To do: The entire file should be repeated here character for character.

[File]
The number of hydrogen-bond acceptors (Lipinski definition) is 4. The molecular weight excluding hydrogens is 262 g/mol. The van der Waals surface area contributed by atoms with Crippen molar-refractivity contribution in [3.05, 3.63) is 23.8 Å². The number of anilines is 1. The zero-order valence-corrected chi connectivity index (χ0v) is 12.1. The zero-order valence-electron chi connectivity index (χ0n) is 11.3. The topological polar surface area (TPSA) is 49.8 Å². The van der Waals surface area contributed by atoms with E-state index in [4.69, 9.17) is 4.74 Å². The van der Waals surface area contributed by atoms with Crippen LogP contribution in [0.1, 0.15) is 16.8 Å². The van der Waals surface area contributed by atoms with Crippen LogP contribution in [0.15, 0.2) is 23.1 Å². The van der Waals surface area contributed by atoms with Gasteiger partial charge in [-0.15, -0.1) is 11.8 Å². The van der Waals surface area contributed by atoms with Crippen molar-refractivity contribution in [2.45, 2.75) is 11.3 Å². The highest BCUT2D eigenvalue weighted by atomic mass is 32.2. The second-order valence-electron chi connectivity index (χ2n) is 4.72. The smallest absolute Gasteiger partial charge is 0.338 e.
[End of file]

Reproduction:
The number of hydrogen-bond acceptors (Lipinski definition) is 4. The molecular weight excluding hydrogens is 262 g/mol. The van der Waals surface area contributed by atoms with Crippen molar-refractivity contribution in [3.05, 3.63) is 23.8 Å². The number of anilines is 1. The zero-order valence-corrected chi connectivity index (χ0v) is 12.1. The zero-order valence-electron chi connectivity index (χ0n) is 11.3. The topological polar surface area (TPSA) is 49.8 Å². The van der Waals surface area contributed by atoms with E-state index in [4.69, 9.17) is 4.74 Å². The van der Waals surface area contributed by atoms with Crippen LogP contribution in [0.1, 0.15) is 16.8 Å². The van der Waals surface area contributed by atoms with Crippen LogP contribution in [0.15, 0.2) is 23.1 Å². The van der Waals surface area contributed by atoms with Gasteiger partial charge in [-0.15, -0.1) is 11.8 Å². The van der Waals surface area contributed by atoms with Crippen molar-refractivity contribution in [2.45, 2.75) is 11.3 Å². The highest BCUT2D eigenvalue weighted by atomic mass is 32.2. The second-order valence-electron chi connectivity index (χ2n) is 4.72. The smallest absolute Gasteiger partial charge is 0.338 e.